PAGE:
Socket B, A Significant Update?
The official name for LGA 1366 is Socket B and it is the successor to Socket T, or what is commonly referred to as Land Grid Array (LGA) 775. Socket B is the first of a new three socket system that Intel plans to unleash on the market. LGA 1160 is slated for use in entry level systems and LGA 1567 will handle server and workstation duty. At this time little is known about LGA 1160 and 1567, but LGA 1366 samples have been in the hands of component makers since early first quarter.
The first thing you will notice about the Core i7 processor is it has more surface area than the LGA 775 processors. The new Integrated Heat Spreader (IHS) is now comparable to AMD's modern IHS size.
This will allow for processor heat to be spread across a larger area. In turn, cooler manufacturers now have more room at the base to work with. Here we see the Nexus FLC-3000 LGA 1366 cooler base.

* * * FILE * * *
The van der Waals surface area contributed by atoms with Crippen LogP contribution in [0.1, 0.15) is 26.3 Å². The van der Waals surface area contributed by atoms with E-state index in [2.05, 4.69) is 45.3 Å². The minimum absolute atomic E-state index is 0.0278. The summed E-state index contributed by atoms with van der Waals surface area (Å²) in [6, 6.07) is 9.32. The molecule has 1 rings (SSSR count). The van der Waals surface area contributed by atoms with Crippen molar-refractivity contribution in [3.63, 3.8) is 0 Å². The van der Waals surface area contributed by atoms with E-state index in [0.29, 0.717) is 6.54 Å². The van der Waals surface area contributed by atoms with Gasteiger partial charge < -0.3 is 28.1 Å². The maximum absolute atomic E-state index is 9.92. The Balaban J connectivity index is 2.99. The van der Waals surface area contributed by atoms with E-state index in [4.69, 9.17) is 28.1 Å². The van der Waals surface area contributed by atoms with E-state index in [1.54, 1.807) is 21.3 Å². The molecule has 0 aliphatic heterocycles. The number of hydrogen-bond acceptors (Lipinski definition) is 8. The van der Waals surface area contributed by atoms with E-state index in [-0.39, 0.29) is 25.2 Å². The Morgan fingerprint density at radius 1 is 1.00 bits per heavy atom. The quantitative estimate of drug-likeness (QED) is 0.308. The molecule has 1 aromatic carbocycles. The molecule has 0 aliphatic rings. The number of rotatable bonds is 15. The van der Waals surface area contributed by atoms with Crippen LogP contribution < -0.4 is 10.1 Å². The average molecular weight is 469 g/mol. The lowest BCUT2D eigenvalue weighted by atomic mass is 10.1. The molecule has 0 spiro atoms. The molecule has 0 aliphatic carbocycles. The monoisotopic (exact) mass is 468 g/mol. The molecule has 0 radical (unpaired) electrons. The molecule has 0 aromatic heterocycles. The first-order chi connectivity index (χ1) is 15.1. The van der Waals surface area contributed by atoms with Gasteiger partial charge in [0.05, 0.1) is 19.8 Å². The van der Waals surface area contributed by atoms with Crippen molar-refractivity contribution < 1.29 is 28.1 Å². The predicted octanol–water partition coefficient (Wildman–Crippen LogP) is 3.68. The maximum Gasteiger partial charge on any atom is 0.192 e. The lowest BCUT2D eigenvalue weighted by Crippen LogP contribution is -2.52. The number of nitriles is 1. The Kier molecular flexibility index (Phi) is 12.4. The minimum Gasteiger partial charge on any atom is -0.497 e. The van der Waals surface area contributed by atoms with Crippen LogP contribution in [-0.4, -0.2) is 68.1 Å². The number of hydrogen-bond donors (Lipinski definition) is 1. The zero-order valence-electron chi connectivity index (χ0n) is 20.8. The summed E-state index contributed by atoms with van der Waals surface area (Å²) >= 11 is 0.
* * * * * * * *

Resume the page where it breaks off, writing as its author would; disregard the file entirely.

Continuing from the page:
It is still debatable at this time as to whether or not Socket B truly required a specification change and if such a change was purely to help heatsink manufacturers sell more products. Here we see the back of an early X58 motherboard. Similar to AMD's socket used for Opteron workstation and server processors, a metal back plate has been added to secure the processor socket to the motherboard. This will allow less motherboard flex and ultimately better processor-to-heatsink contact while reducing the risk of motherboard damage when pressure is applied.
Here we see how much larger Socket B is compared to Socket T at the motherboard mounting point. The bracket is from a Nexus FLC-3000, the first LGA 1366 cooler to hit the U.S. TweakTown Office. As you can see, this is not a significant change from the proven LGA 775 mounting system.